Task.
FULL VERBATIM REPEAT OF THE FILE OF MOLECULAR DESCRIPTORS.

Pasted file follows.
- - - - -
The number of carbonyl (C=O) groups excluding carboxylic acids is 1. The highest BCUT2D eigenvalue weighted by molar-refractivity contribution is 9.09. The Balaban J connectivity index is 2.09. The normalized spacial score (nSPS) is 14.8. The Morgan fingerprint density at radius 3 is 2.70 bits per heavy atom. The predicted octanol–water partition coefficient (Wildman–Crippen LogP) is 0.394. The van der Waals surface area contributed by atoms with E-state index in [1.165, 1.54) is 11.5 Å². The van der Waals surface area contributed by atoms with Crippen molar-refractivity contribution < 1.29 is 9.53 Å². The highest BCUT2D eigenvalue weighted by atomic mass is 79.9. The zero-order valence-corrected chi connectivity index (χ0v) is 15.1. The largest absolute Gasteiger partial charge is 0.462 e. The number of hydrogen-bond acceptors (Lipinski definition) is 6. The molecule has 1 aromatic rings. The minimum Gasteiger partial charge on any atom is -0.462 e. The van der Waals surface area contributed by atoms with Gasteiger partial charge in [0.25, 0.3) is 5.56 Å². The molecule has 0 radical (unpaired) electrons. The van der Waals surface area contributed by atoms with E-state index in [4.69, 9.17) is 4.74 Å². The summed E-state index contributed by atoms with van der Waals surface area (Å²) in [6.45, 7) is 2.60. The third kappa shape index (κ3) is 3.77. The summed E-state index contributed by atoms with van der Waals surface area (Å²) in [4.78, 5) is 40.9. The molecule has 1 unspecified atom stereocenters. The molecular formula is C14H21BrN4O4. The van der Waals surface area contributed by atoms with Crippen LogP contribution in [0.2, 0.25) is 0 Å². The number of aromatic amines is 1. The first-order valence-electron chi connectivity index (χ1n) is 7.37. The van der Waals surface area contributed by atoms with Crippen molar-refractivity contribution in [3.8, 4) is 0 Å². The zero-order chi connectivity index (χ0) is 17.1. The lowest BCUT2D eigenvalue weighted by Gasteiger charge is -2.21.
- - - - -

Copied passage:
The number of carbonyl (C=O) groups excluding carboxylic acids is 1. The highest BCUT2D eigenvalue weighted by molar-refractivity contribution is 9.09. The Balaban J connectivity index is 2.09. The normalized spacial score (nSPS) is 14.8. The Morgan fingerprint density at radius 3 is 2.70 bits per heavy atom. The predicted octanol–water partition coefficient (Wildman–Crippen LogP) is 0.394. The van der Waals surface area contributed by atoms with E-state index in [1.165, 1.54) is 11.5 Å². The van der Waals surface area contributed by atoms with Crippen molar-refractivity contribution < 1.29 is 9.53 Å². The highest BCUT2D eigenvalue weighted by atomic mass is 79.9. The zero-order valence-corrected chi connectivity index (χ0v) is 15.1. The largest absolute Gasteiger partial charge is 0.462 e. The number of hydrogen-bond acceptors (Lipinski definition) is 6. The molecule has 1 aromatic rings. The minimum Gasteiger partial charge on any atom is -0.462 e. The van der Waals surface area contributed by atoms with Gasteiger partial charge in [0.25, 0.3) is 5.56 Å². The molecule has 0 radical (unpaired) electrons. The van der Waals surface area contributed by atoms with E-state index in [4.69, 9.17) is 4.74 Å². The summed E-state index contributed by atoms with van der Waals surface area (Å²) in [6.45, 7) is 2.60. The third kappa shape index (κ3) is 3.77. The summed E-state index contributed by atoms with van der Waals surface area (Å²) in [4.78, 5) is 40.9. The molecule has 1 unspecified atom stereocenters. The molecular formula is C14H21BrN4O4. The van der Waals surface area contributed by atoms with Crippen LogP contribution in [0.2, 0.25) is 0 Å². The number of aromatic amines is 1. The first-order valence-electron chi connectivity index (χ1n) is 7.37. The van der Waals surface area contributed by atoms with Crippen molar-refractivity contribution in [3.8, 4) is 0 Å². The zero-order chi connectivity index (χ0) is 17.1. The lowest BCUT2D eigenvalue weighted by Gasteiger charge is -2.21.